Adobe InDesign Basics

As a graphic designer, it is important to know which software to use for which technique and specialty. Adobe Photoshop is used for creating raster images, better known as photographs and pixels. Adobe Illustrator is used for designing vector graphics, also known as limitless sizing abilities of cartoons and illustrations. The next major designer’s tool is Adobe InDesign. When it comes to becoming a master of desktop publishing, typesetting, and page layout, look no further than this powerful software.

Adobe InDesign was initially released in August 1999 to create posters, flyers, brochures, and publications. The most important thing to consider about InDesign is that it is the spatula that spreads the bread and butter of desktop publishing. Illustrator and Photoshop are used to create the graphics for your publications, the bread and butter. Import these elements into InDesign, the spatula, and properly incorporate them into your layout.

Now that we understand what the purpose of Adobe InDesign is, let’s focus on a few important tools that can be extremely beneficial to your designs. The first factor I wish to focus on is your Master Pages. In large publications, it is crucial to know and understand master pages, if you have many pages that require the same layout. For example, you may want all your pages to display the page number. You can do this by going to Type – Insert Special Character – Markers – Current Page Number. Now, maybe you want some of these pages to have different fonts. You can simply create another Master Page and assign it to the designated pages you wish to display differently. Double click on the proper master page in the pages panel and change it accordingly. With enough time and practice, you will soon be a master of Master Pages!

Have you begun your desktop publishing with the goal of wanting to assign specific font sizes and families to specific areas of your design? Thankfully, that is where our character and paragraph styles come into play! Character styles are what we use to identify specific font sizes and families to your layout. A simple example is using a specific font for a headline, while using something different for body copy. Go to Window – Styles – Character Styles to pull up the menu for this option. We can save paragraph styles for the next lesson.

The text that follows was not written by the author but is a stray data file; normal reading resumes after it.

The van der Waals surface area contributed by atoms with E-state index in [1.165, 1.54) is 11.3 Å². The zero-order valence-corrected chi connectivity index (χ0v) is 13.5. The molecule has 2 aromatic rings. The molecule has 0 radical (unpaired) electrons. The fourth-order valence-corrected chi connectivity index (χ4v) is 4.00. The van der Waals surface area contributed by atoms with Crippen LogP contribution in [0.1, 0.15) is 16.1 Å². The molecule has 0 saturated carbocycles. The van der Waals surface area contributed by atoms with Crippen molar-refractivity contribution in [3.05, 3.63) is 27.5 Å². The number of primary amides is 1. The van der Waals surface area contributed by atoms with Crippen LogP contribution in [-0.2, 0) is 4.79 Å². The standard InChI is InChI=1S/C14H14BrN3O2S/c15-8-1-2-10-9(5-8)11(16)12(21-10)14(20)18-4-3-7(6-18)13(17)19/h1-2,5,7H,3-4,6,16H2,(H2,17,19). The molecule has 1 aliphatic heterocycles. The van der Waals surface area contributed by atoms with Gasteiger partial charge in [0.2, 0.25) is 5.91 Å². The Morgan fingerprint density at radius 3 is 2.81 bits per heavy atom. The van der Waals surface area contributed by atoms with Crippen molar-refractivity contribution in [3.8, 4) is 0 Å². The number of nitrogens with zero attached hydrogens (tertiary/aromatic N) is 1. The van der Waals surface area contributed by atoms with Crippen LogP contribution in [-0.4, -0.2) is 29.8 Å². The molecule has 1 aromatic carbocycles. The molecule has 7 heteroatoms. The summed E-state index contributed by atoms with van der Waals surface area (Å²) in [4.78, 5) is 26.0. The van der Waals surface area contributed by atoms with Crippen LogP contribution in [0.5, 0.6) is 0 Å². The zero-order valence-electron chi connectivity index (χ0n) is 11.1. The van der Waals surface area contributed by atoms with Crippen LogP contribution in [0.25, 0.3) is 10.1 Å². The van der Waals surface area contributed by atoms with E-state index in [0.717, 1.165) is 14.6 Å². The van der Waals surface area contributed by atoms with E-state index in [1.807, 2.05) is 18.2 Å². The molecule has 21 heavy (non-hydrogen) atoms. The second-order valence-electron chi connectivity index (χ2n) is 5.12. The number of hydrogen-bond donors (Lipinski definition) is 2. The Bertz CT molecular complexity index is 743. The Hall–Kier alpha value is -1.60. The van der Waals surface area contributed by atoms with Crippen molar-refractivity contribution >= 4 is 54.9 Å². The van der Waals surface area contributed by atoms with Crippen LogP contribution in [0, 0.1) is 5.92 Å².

Do you have a vector graphic or raster image that you want to include in your layout, but want it to wrap around your block of text? Thankfully, we have the text wrap tool for this exact purpose. Place your designated graphic where you want it to wrap around your text, displayed on top of the words. Go to Window – Text Wrap to display your window to make a text wrap. The simplest solution for a test wrap is option #3, which is “wrap around object shape.” Under contouring options, you can select the type as “select subject.” As seen in Adobe Illustrator, this line has anchor points. We can use the direct selection tool to select these anchor points to perfect our text wrap exactly how we want it! Now, you may notice that some of your body copy has disappeared, and there is a red box in the corner of the text box. This means there is still type in this box. Simply click the red box, and you can continue the type onto the next page, or wherever else you wish to display it!

By understanding a few of these basics of Adobe InDesign, you should be able to successfully accomplish and layout a simple page layout design with ease. Stay tuned for more lessons from your Creative Director of Design and Print here at SunSpin Media!